I’m enjoying the novel quite a lot partly because of how surprising it keeps being. I like this feeling of disorientation! I don’t know (yet) what that means for an evaluation of the novel’s merits.
I’m trying to enjoy the disorientation (which is really something) without pivoting too quickly to evaluation, though I’m having a hard time!
Do I think the novel is criticizing the community’s inconsistency? I don’t know! I think so, yes, on balance, and that might fit with some of the stuff at the beginning about how modern folks in the 1860s felt themselves to be, and how similarly foolishly we think ourselves as even more modern…
It’s not Trollope’s irony, though, is it?
Excellent and helpful points about genre and expectations and critical lenses. I’ve yet to read the Somerville novelists (other than your thoughts about them) but I can see what you mean. I wonder if there was ever a time when critics felt they had a handle on Bennett. Was he ever much read by “professional” readers?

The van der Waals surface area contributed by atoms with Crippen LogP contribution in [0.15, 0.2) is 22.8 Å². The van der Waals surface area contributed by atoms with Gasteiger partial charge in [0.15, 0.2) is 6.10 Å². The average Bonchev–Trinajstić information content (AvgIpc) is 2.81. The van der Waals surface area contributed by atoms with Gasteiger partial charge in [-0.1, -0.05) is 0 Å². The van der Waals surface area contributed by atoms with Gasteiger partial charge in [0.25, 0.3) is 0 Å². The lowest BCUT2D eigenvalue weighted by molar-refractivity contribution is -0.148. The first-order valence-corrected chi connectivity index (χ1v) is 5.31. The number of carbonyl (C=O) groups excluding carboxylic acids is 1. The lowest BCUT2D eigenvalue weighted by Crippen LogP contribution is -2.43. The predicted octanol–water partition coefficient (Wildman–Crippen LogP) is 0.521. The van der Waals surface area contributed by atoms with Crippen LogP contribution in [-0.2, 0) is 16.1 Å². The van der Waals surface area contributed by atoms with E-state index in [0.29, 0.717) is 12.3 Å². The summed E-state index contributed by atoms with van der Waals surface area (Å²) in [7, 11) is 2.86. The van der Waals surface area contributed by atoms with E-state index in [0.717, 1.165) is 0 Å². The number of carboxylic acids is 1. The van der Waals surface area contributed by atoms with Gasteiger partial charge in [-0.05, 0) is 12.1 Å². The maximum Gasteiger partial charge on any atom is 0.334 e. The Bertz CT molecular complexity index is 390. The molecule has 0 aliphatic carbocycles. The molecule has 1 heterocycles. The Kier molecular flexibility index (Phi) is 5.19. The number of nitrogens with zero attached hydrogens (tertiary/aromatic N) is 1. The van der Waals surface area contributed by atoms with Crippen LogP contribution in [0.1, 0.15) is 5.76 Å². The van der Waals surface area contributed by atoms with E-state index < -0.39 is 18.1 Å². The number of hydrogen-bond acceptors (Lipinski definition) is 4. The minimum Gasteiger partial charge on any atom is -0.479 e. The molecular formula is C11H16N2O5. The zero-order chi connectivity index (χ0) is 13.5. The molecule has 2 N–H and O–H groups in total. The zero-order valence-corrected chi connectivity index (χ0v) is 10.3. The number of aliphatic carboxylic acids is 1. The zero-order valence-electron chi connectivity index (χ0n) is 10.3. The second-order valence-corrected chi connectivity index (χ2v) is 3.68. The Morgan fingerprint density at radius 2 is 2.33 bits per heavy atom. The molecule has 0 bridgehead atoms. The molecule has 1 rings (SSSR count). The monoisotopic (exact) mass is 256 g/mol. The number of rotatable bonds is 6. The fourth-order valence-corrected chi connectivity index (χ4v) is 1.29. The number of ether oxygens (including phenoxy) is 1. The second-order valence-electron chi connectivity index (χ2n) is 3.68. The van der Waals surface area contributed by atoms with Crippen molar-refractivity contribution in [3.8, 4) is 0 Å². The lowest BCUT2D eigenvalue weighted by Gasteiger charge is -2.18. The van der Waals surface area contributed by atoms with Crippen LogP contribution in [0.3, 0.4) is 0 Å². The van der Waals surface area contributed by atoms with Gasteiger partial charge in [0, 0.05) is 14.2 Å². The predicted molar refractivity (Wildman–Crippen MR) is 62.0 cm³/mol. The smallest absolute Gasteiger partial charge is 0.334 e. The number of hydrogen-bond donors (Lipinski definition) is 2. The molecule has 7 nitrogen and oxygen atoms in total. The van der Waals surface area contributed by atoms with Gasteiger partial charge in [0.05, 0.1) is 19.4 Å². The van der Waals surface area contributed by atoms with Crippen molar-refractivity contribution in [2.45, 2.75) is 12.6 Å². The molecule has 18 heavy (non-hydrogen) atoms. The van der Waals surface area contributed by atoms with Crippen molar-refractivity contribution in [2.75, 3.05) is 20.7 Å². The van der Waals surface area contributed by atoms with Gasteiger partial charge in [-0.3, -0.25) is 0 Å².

I wonder if that first-person narrator is a one-off, or if it will return in the Paris sections.
Thanks again for all these helpful reflections. I too like the surprises. And I totally agree that the way Bennett surprises us leaves us in the lurch when it comes to pinning down a genre. The biggest surprise in what I thought might be a continuing relationship between Daniel and Samuel, was, as you so wonderfully put it Dorian, a whole Zola novel hiding in complete sight” – and in just a few pages !
There is quite a bit of nakedness in these first pages of this week’s reading. Dick- found naked on the stairs. And the naked bakers: “Never before had he penetrated so far into his cousin’s secrets. On the left, within the doorway, were the stairs, dark; on the right a shut door; and in front an open door giving on to a yard. At the extremity of the yard he discerned a building, vaguely lit, and naked figures strangely moving in it.”